Peter, a highly intelligent, wonderfully creative lawyer, decided that Pedro, an unusually sympathetic defendant, should testify in the grand jury. It’s always a risky move but Pedro’s unvarying story, his remorse, his character – particularly how obvious it seemed that he had not intended to kill anyone – might convince the jury to convict him not with murder 2 but with second degree manslaughter, the charge Peter thought was just.

You understand that Peter was not fighting for a not-guilty verdict; he was not aiming at “getting him off,” the condemnatory phrase people who know little about defense law fling around, as if they believe defense lawyers are Zeuses who have powers to transform themselves into lascivious bulls or showers of gold, the better to seduce and impregnate juries.

Pedro had confessed and despite language problems with the confession – he’d been interrogated in English, had signed a confession in English – had clearly sent that bucket off the roof. The issue had to do with one thing: what crime had he committed?

Here’s where we get into the subject of language within the process of law, how it can come down to a debate over the meaning of a single word. This drives a lot of people crazy. “It depends what you mean by ‘it.’”? Well, yeah. It does. And Pedro Gil’s grand jury experience explains why.

Pedro, part of one of New York’s many close-knit immigrant communities, was not comfortable speaking English. He testified before the grand jury in Spanish; an interpreter translated.

Although the grand jury procedure permits defense lawyers to attend while their clients testify, it does not permit them to talk, or interrupt the testimony or advise their clients during their testimony. Peter knew a little Spanish. But his co-counsel, Roberto Campos-Marquetti, was bi-lingual. And while Roberto listened to Pedro, he heard the interpreter translate a Spanish word meaning “push,” among other possibilities, into the English word “aim.”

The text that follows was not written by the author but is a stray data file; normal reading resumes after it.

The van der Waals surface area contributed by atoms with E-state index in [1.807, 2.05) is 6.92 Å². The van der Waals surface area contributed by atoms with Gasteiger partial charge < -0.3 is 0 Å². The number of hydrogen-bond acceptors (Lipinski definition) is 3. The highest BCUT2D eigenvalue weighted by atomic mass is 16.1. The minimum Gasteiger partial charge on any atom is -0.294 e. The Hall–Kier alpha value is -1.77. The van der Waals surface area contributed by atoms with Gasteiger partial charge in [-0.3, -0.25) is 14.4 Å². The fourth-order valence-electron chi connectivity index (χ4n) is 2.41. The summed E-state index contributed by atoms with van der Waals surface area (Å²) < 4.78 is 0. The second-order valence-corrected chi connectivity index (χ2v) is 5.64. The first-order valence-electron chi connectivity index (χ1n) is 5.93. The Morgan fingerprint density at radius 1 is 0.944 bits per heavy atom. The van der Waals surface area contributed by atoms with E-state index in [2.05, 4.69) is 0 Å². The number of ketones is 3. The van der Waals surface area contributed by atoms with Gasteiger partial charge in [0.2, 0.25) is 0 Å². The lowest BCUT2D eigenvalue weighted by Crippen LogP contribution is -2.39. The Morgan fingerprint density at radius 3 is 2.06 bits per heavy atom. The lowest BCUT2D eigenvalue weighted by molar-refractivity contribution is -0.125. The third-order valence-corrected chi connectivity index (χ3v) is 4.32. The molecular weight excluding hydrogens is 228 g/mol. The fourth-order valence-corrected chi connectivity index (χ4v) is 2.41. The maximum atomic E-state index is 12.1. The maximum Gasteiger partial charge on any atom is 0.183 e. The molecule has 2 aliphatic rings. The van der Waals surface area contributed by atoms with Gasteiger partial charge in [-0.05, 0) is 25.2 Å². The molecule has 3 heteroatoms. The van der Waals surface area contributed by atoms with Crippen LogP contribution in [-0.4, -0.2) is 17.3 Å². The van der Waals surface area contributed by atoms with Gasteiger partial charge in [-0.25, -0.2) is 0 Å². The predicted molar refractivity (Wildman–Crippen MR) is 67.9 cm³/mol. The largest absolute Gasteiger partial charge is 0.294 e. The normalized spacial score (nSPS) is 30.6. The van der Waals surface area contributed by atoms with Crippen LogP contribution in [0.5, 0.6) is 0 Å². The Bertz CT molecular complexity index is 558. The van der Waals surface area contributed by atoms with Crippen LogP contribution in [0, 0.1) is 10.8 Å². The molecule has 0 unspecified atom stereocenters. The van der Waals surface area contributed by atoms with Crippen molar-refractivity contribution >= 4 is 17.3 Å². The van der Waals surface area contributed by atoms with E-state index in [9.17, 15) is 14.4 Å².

At a break and outside the grand jury room, Roberto told Peter that when Dominicans use that particular word, it means “push.”

You’re saying, “Who cares?”

Here’s why you have to care: although the grand jurors, listening to the flow of testimony, were not necessarily picking up the distinction, they certainly were subliminally picking up an image of Pedro standing on that roof and – not pushing or tossing the bucket – “aiming” the bucket. Not only does “aim” convey harmful intent, it suggests that Pedro had a functional understanding of physics that most of us scientific numbskulls don’t have – and don’t even know we don’t have – to pitch that bucket exactly where it landed.

Peter fought to get some sort of clarification, some relief from that word. He went as far as he could. I have a dim memory of motions filed, of court hearings, of an appeal, but to no avail. “Aim” was the impression the grand jury was left with.

So why do lawyers fight over words? Because law is, simply, language – the meaning of words. In early November 1995, the grand jury indicted Pedro for murder 2.

At various points in New York State’s laws, the difference between “push” and “aim” could have meant the death penalty.